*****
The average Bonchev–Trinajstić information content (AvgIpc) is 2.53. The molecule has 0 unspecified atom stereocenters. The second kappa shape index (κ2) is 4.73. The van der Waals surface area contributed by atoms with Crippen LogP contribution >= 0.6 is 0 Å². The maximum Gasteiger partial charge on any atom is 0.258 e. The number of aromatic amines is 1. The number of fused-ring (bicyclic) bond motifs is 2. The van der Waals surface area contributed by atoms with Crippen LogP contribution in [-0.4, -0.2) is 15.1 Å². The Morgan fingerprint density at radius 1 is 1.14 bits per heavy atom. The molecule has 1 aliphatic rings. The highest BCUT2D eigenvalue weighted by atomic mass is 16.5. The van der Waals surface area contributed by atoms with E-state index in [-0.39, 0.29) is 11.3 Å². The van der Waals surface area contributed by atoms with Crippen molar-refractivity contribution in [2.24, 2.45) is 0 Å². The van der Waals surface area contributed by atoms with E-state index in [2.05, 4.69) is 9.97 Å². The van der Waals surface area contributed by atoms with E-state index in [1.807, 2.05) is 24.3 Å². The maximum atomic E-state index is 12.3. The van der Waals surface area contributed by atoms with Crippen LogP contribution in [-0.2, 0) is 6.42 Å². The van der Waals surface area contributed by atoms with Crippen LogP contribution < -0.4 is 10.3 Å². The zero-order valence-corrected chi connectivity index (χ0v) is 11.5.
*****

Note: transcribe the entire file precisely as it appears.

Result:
The average Bonchev–Trinajstić information content (AvgIpc) is 2.53. The molecule has 0 unspecified atom stereocenters. The second kappa shape index (κ2) is 4.73. The van der Waals surface area contributed by atoms with Crippen LogP contribution >= 0.6 is 0 Å². The maximum Gasteiger partial charge on any atom is 0.258 e. The number of aromatic amines is 1. The number of fused-ring (bicyclic) bond motifs is 2. The van der Waals surface area contributed by atoms with Crippen LogP contribution in [-0.4, -0.2) is 15.1 Å². The Morgan fingerprint density at radius 1 is 1.14 bits per heavy atom. The molecule has 1 aliphatic rings. The highest BCUT2D eigenvalue weighted by atomic mass is 16.5. The van der Waals surface area contributed by atoms with E-state index in [-0.39, 0.29) is 11.3 Å². The van der Waals surface area contributed by atoms with Crippen molar-refractivity contribution in [2.24, 2.45) is 0 Å². The van der Waals surface area contributed by atoms with E-state index in [2.05, 4.69) is 9.97 Å². The van der Waals surface area contributed by atoms with E-state index in [1.807, 2.05) is 24.3 Å². The maximum atomic E-state index is 12.3. The van der Waals surface area contributed by atoms with Crippen LogP contribution in [-0.2, 0) is 6.42 Å². The van der Waals surface area contributed by atoms with Crippen LogP contribution < -0.4 is 10.3 Å². The zero-order valence-corrected chi connectivity index (χ0v) is 11.5.